“It is a small amount of milk and you may feel its not enough for your baby. However, this is full of the nutrients your baby needs in the first days of life,” Reigel said.

You may not notice any postpartum breast changes until your ‘mature milk’ comes in between day two-four. Reigel says that frequent feeding releases the hormone oxytocin, which helps the milk come in. Depending on the demand, your breasts may feel full in between feedings. Reigel recommends buying a supportive breastfeeding bra to help with comfort.

“It’s best to do frequent feedings to help prevent the breasts becoming engorged or too full,” she said

If you choose not to breastfeed, or are unable to, your breasts will still fill with milk early on. This can be quite uncomfortable. It is recommended to have a snug fitting sports bra, ice packs and ibuprofen for when you are not breastfeeding.

“It also is important not to stimulate your breasts in anyway during this time, such as water flowing down from the shower,” Reigel said.

Home postpartum items

It’s important to know what to pack for your hospital stay for childbirth, but it can be just as important to have some items at home during your recovery.

These items include:

  • Array of peri-pads, ranging from super overnight absorbency to liners
  • A “frozen pad” or ice packs
  • A loose fitting nursing bra without underwire (if breastfeeding)
  • A snug fitting sports bra (if not breastfeeding)
  • Medicated, cooling pad
  • Over-the-counter hemorrhoid cream
  • Pain medication
  • Numbing spray
  • Stool softener

In addition, a breastfeeding mom may find it helpful to have nipple cream, breast pads, breastfeeding pillow and breast pump.

Happy mom, happy baby

“Your postpartum period and recovery will be uniquely your own and you will be so in love with your little one, while adapting to motherhood and a great fluctuation in hormones” Reigel said. “The first two weeks during the postpartum period are known as ‘baby blues’ which is a normal response to hormone changes. Support is necessary as well as remembering the importance of self-care.”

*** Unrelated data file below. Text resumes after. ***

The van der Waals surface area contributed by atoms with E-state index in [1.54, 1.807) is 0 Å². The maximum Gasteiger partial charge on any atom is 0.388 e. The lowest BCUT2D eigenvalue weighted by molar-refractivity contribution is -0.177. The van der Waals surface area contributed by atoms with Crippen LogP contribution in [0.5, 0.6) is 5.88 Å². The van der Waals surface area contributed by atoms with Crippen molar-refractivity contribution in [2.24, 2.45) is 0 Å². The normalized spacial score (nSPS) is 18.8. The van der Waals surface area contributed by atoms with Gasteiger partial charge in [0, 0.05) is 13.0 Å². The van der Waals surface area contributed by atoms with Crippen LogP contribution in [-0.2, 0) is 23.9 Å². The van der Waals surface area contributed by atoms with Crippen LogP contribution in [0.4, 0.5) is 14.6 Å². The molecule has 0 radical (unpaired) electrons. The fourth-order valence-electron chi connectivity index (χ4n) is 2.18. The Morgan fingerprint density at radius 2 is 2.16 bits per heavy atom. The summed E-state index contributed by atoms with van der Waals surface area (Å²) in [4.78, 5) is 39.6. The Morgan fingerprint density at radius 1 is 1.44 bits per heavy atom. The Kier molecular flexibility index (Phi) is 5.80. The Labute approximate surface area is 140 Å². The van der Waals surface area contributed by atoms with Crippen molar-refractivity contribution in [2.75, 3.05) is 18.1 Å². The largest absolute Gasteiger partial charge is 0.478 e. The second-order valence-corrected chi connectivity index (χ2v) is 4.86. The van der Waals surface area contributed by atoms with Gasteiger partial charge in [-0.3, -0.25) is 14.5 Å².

Reigel encourages having a solid support system. Reach out to your loved ones for help and don’t be ashamed to accept help offered to you. Sleep while your baby sleeps, take walks outside when the weather permits, and get some quiet time to reflect. “You must take care of yourself and your baby. You are important,” she said.

“Nutrition also is so important in this period and is often overlooked,” Reigel said.

Reigel suggests freezer meals that can be thrown in a crockpot and healthy snack foods are beneficial when busy with a newborn. Gentle stretching and walks with your baby during this time is advised. Avoid vigorous exercise until discussed with your care team, as it is normally not recommended until six weeks.

Reach out to your provider

The emotional changes that will happen during this period can be overwhelming; from all-time highs to all-time lows.

“Be gentle with your mental health,” Reigel said. “There is no right way to feel about transitioning into motherhood. Discussing your emotions and how you are feeling is important. So many changes are happening and your emotional health is essential for you and your newborns well-being.”

Some mothers experience baby blues or post-partum depression. Reigel encourages you to voice your concerns if you are struggling with any mental health symptoms, especially beyond the first two weeks. Support, counseling, medications, and many other resources are available.

“It is okay to feel unwell during this period and help if available and warranted,” she said. “You are not in this alone and your mental health is important.”

If you feel you are struggling with depressive symptoms, please contact your provider.

Download Postpartum Care Kit Checklist

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Postpartum Care Kit

To learn more about postpartum care, talk a Marshfield Clinic Health System provider.

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  1. Oct 15, 2020